Facebook, IBM, Microsoft, Others To Help Use Blockchain for Public Good

While trying to leverage technology for a public good, Citigroup is reaching out to some of the most prominent fintech players as it believes that technology innovation can only be accelerated through partnerships. Citi has recently announced the Cities Tech for Integrity Challenge (T4I) inspired by the goal to encourage technology innovators from around the world to create cutting-edge solutions to promote integrity, accountability and transparency in the public sector and beyond.

The history of the public-private distinction is perhaps as old as the history of sharing responsibilities between the two sectors. Public and private sectors in any given industry have been developing simultaneously largely influencing one another. While improving mechanisms for more efficient cooperation is still a long way to go, the solution may be laying right in front of us - just grab it.

As David Craig, President of Financial and Risk commented during the panel discussion at the World Economic Forum in Davos:

“Not a single player can solve problems in the industry on their own, actors actually have to work together. And we see the increase in discussions and partnership projects between different industry players, which is a good thing already.”

What is Cities Tech for Integrity Challenge exactly?

The T4I challenge is designed to improve an access of public sector entities to tech innovators and their ideas on how to increase transparency and efficiency. In turn, innovators get support and an infrastructure to move their ideas to the implementation stage to build a better and a more transparent world.

Government transactions and procurement, culture, ethics and citizen engagement, information security and identity are the key areas where challenge designers are seeking to facilitate progress through technology.

The program is believed to change the integrity paradigm and demonstrate the power of scaled public-private partnerships.

Julie Monaco, Global Head of the Public Sector Group, says:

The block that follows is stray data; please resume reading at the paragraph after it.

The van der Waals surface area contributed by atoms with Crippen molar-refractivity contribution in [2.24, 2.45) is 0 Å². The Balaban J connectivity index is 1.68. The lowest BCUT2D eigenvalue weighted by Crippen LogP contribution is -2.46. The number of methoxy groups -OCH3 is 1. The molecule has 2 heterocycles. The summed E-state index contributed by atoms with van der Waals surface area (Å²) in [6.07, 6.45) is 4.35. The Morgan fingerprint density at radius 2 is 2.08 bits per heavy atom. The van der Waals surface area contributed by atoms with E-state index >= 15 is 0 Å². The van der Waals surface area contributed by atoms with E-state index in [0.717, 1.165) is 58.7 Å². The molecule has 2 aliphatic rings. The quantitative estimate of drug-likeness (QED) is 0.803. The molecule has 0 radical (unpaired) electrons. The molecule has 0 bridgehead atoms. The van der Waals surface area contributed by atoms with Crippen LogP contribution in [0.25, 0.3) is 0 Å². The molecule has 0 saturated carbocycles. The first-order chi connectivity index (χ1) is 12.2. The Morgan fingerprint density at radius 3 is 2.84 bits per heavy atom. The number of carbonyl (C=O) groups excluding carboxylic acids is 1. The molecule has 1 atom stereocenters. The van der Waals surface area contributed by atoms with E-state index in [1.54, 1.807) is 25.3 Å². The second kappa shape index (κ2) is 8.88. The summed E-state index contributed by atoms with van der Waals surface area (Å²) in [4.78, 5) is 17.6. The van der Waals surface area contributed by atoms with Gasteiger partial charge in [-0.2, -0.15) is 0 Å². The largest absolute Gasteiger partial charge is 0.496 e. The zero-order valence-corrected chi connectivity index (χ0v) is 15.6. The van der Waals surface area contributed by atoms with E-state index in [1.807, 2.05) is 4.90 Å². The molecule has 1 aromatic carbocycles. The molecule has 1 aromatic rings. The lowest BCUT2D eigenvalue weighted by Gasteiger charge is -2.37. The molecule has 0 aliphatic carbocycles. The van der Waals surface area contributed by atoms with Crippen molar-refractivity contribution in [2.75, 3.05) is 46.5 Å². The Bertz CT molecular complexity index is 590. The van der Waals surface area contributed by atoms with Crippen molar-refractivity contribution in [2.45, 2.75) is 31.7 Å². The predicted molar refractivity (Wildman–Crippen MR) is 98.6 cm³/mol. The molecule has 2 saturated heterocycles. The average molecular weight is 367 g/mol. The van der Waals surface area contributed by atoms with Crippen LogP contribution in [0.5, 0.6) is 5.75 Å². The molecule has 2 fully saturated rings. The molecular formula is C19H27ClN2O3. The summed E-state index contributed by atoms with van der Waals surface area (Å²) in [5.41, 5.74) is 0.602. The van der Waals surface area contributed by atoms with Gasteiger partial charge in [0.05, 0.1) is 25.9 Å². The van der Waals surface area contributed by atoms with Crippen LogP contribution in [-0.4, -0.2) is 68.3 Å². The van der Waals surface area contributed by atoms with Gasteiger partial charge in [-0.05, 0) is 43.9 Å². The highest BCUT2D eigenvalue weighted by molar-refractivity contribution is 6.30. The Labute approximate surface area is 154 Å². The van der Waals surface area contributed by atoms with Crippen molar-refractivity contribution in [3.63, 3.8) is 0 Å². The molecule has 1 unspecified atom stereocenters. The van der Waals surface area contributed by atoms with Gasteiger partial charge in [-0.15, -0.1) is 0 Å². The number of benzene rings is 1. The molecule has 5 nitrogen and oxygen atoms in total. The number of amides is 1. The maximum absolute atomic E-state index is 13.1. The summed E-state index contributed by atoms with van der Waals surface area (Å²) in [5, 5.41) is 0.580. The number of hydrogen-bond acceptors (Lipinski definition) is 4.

“By supporting open innovation and providing innovators with the tools they need to develop ideas, we hope to solve some of the biggest challenges that the public sector faces.”

Support and mentoring from tech giants

Some of the high profile companies have already expressed their interest in being a part of T4I challenge, including Clifford Chance, Facebook, IBM, Let’s Talk Payments, Mastercard, Microsoft and PwC.

Mary Tafuri, Director at IBM Developer Technology and Advocacy, notes that the company is excited to help the public sector use cognitive, cloud and Blockchain technologies to drive innovation and increase efficiencies and transparency.

Some participants of the challenge will get a chance to be a part of a virtual accelerator program, which will provide mentoring, curriculum and infrastructure support to help innovators develop their proposals.

Finalists of the challenge will showcase their projects at one of the demo days in cities around the world, including Buenos Aires, Dublin, Hyderabad, Mexico City and Singapore.

A need for a strong public-private partnership

Everything related to verification – licenses, permits, various types of transactions, processes, events – could easily be backed up with Blockchain, as it enables managing and monitoring those in a simple and secure way. But this leads us to where we started from - the need for cooperation.

Technology giants and startups along with the public sector all have something valuable - inside knowledge and experience. So why not to put it all on the table and design a product for the citizens, while also saving time, energy and money for themselves?

A study done by Procivis and coordinated by Professor Dr. Alexander Trechsel of the Zurich-based consulting firm Xupery has demonstrated that successful delivery of digital public services begins with full political support. It requires a clear strategy and timeline, which can only be developed within a strong public-private partnership.